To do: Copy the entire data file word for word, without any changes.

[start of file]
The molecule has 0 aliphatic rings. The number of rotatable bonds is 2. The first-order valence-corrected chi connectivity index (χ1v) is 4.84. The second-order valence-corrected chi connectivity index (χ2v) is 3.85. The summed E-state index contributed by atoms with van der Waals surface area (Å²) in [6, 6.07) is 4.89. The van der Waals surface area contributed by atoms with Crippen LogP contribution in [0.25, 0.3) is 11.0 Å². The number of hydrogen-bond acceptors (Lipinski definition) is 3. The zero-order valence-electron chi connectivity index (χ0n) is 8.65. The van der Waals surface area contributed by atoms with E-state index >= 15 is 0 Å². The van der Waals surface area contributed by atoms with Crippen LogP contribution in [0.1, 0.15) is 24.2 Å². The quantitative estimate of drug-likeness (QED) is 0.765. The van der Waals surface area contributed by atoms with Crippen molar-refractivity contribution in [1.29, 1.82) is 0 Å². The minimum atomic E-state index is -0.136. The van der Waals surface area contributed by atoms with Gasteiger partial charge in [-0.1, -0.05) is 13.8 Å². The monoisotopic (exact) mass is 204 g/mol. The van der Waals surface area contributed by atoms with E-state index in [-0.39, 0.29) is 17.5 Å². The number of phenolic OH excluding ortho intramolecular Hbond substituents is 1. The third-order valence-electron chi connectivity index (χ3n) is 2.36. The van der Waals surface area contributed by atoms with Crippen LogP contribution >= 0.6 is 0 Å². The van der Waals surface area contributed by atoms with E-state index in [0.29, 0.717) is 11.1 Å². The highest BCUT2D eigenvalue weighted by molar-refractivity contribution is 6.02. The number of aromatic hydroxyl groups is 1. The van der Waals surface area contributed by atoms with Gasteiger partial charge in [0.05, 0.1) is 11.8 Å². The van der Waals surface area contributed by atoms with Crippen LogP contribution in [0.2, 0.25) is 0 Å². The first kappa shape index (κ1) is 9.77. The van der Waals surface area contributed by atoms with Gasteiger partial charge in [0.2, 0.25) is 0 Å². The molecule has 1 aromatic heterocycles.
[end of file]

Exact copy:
The molecule has 0 aliphatic rings. The number of rotatable bonds is 2. The first-order valence-corrected chi connectivity index (χ1v) is 4.84. The second-order valence-corrected chi connectivity index (χ2v) is 3.85. The summed E-state index contributed by atoms with van der Waals surface area (Å²) in [6, 6.07) is 4.89. The van der Waals surface area contributed by atoms with Crippen LogP contribution in [0.25, 0.3) is 11.0 Å². The number of hydrogen-bond acceptors (Lipinski definition) is 3. The zero-order valence-electron chi connectivity index (χ0n) is 8.65. The van der Waals surface area contributed by atoms with E-state index >= 15 is 0 Å². The van der Waals surface area contributed by atoms with Crippen LogP contribution in [0.1, 0.15) is 24.2 Å². The quantitative estimate of drug-likeness (QED) is 0.765. The van der Waals surface area contributed by atoms with Crippen molar-refractivity contribution in [1.29, 1.82) is 0 Å². The minimum atomic E-state index is -0.136. The van der Waals surface area contributed by atoms with Gasteiger partial charge in [-0.1, -0.05) is 13.8 Å². The monoisotopic (exact) mass is 204 g/mol. The van der Waals surface area contributed by atoms with E-state index in [-0.39, 0.29) is 17.5 Å². The number of phenolic OH excluding ortho intramolecular Hbond substituents is 1. The third-order valence-electron chi connectivity index (χ3n) is 2.36. The van der Waals surface area contributed by atoms with Crippen LogP contribution >= 0.6 is 0 Å². The van der Waals surface area contributed by atoms with E-state index in [0.29, 0.717) is 11.1 Å². The highest BCUT2D eigenvalue weighted by molar-refractivity contribution is 6.02. The number of aromatic hydroxyl groups is 1. The van der Waals surface area contributed by atoms with Gasteiger partial charge in [0.05, 0.1) is 11.8 Å². The van der Waals surface area contributed by atoms with Crippen LogP contribution in [0.2, 0.25) is 0 Å². The first kappa shape index (κ1) is 9.77. The van der Waals surface area contributed by atoms with Gasteiger partial charge in [0.2, 0.25) is 0 Å². The molecule has 1 aromatic heterocycles.